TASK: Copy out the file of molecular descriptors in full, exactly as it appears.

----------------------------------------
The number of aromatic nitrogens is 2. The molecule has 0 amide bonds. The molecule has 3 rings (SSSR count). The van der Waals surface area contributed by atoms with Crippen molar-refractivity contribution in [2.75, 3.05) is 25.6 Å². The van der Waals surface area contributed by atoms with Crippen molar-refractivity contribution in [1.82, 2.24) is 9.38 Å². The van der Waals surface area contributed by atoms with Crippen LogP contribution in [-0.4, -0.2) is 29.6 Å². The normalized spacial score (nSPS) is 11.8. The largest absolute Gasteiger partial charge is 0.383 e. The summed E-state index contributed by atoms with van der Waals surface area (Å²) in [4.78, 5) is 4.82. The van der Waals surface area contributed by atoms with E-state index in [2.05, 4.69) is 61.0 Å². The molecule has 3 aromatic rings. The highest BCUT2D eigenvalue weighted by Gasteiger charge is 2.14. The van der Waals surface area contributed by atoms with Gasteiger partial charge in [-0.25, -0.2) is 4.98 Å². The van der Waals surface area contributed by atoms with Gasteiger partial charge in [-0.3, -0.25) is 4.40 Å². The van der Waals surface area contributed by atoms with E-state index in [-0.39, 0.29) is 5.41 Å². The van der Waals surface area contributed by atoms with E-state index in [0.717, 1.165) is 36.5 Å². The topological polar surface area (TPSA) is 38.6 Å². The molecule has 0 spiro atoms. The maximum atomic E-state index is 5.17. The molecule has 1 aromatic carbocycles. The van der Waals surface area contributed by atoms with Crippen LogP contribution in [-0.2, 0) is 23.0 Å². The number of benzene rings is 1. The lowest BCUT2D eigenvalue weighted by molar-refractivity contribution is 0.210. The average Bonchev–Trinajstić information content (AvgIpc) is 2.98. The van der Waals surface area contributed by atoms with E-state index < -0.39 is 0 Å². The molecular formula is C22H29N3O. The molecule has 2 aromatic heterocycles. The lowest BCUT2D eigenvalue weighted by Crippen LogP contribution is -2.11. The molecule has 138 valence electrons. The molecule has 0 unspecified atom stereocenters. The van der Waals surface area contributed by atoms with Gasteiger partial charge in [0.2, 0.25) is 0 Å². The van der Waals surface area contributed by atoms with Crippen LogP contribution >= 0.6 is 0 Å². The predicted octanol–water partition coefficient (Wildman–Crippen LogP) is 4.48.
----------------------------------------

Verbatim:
The number of aromatic nitrogens is 2. The molecule has 0 amide bonds. The molecule has 3 rings (SSSR count). The van der Waals surface area contributed by atoms with Crippen molar-refractivity contribution in [2.75, 3.05) is 25.6 Å². The van der Waals surface area contributed by atoms with Crippen molar-refractivity contribution in [1.82, 2.24) is 9.38 Å². The van der Waals surface area contributed by atoms with Crippen LogP contribution in [-0.4, -0.2) is 29.6 Å². The normalized spacial score (nSPS) is 11.8. The largest absolute Gasteiger partial charge is 0.383 e. The summed E-state index contributed by atoms with van der Waals surface area (Å²) in [4.78, 5) is 4.82. The van der Waals surface area contributed by atoms with E-state index in [2.05, 4.69) is 61.0 Å². The molecule has 3 aromatic rings. The highest BCUT2D eigenvalue weighted by Gasteiger charge is 2.14. The van der Waals surface area contributed by atoms with Gasteiger partial charge in [-0.25, -0.2) is 4.98 Å². The van der Waals surface area contributed by atoms with Gasteiger partial charge in [-0.3, -0.25) is 4.40 Å². The van der Waals surface area contributed by atoms with E-state index in [-0.39, 0.29) is 5.41 Å². The van der Waals surface area contributed by atoms with E-state index in [0.717, 1.165) is 36.5 Å². The topological polar surface area (TPSA) is 38.6 Å². The molecule has 0 spiro atoms. The maximum atomic E-state index is 5.17. The molecule has 1 aromatic carbocycles. The van der Waals surface area contributed by atoms with Crippen LogP contribution in [-0.2, 0) is 23.0 Å². The number of benzene rings is 1. The lowest BCUT2D eigenvalue weighted by molar-refractivity contribution is 0.210. The average Bonchev–Trinajstić information content (AvgIpc) is 2.98. The van der Waals surface area contributed by atoms with E-state index < -0.39 is 0 Å². The molecular formula is C22H29N3O. The molecule has 2 aromatic heterocycles. The lowest BCUT2D eigenvalue weighted by Crippen LogP contribution is -2.11. The molecule has 138 valence electrons. The molecule has 0 unspecified atom stereocenters. The van der Waals surface area contributed by atoms with Gasteiger partial charge in [0.2, 0.25) is 0 Å². The van der Waals surface area contributed by atoms with Crippen LogP contribution >= 0.6 is 0 Å². The predicted octanol–water partition coefficient (Wildman–Crippen LogP) is 4.48.